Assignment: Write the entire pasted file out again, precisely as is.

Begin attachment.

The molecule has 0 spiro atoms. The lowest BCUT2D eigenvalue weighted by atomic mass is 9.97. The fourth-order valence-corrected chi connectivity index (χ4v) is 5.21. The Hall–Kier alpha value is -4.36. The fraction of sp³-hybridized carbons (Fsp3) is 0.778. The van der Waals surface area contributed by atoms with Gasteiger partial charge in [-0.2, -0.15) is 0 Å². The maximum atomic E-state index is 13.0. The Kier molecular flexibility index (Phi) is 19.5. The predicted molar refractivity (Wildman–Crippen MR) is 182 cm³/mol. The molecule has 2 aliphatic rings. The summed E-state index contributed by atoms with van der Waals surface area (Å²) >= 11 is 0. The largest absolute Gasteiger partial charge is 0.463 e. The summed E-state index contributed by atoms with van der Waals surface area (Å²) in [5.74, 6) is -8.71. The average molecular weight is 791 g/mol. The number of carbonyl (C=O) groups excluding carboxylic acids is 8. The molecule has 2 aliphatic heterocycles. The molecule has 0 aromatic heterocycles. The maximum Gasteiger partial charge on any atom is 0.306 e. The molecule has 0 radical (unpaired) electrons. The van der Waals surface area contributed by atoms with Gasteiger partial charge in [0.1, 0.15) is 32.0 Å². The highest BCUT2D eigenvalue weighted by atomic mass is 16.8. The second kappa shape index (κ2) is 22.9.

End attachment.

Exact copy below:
The molecule has 0 spiro atoms. The lowest BCUT2D eigenvalue weighted by atomic mass is 9.97. The fourth-order valence-corrected chi connectivity index (χ4v) is 5.21. The Hall–Kier alpha value is -4.36. The fraction of sp³-hybridized carbons (Fsp3) is 0.778. The van der Waals surface area contributed by atoms with Gasteiger partial charge in [-0.2, -0.15) is 0 Å². The maximum atomic E-state index is 13.0. The Kier molecular flexibility index (Phi) is 19.5. The predicted molar refractivity (Wildman–Crippen MR) is 182 cm³/mol. The molecule has 2 aliphatic rings. The summed E-state index contributed by atoms with van der Waals surface area (Å²) >= 11 is 0. The largest absolute Gasteiger partial charge is 0.463 e. The summed E-state index contributed by atoms with van der Waals surface area (Å²) in [5.74, 6) is -8.71. The average molecular weight is 791 g/mol. The number of carbonyl (C=O) groups excluding carboxylic acids is 8. The molecule has 2 aliphatic heterocycles. The molecule has 0 aromatic heterocycles. The maximum Gasteiger partial charge on any atom is 0.306 e. The molecule has 0 radical (unpaired) electrons. The van der Waals surface area contributed by atoms with Gasteiger partial charge in [0.1, 0.15) is 32.0 Å². The highest BCUT2D eigenvalue weighted by atomic mass is 16.8. The second kappa shape index (κ2) is 22.9.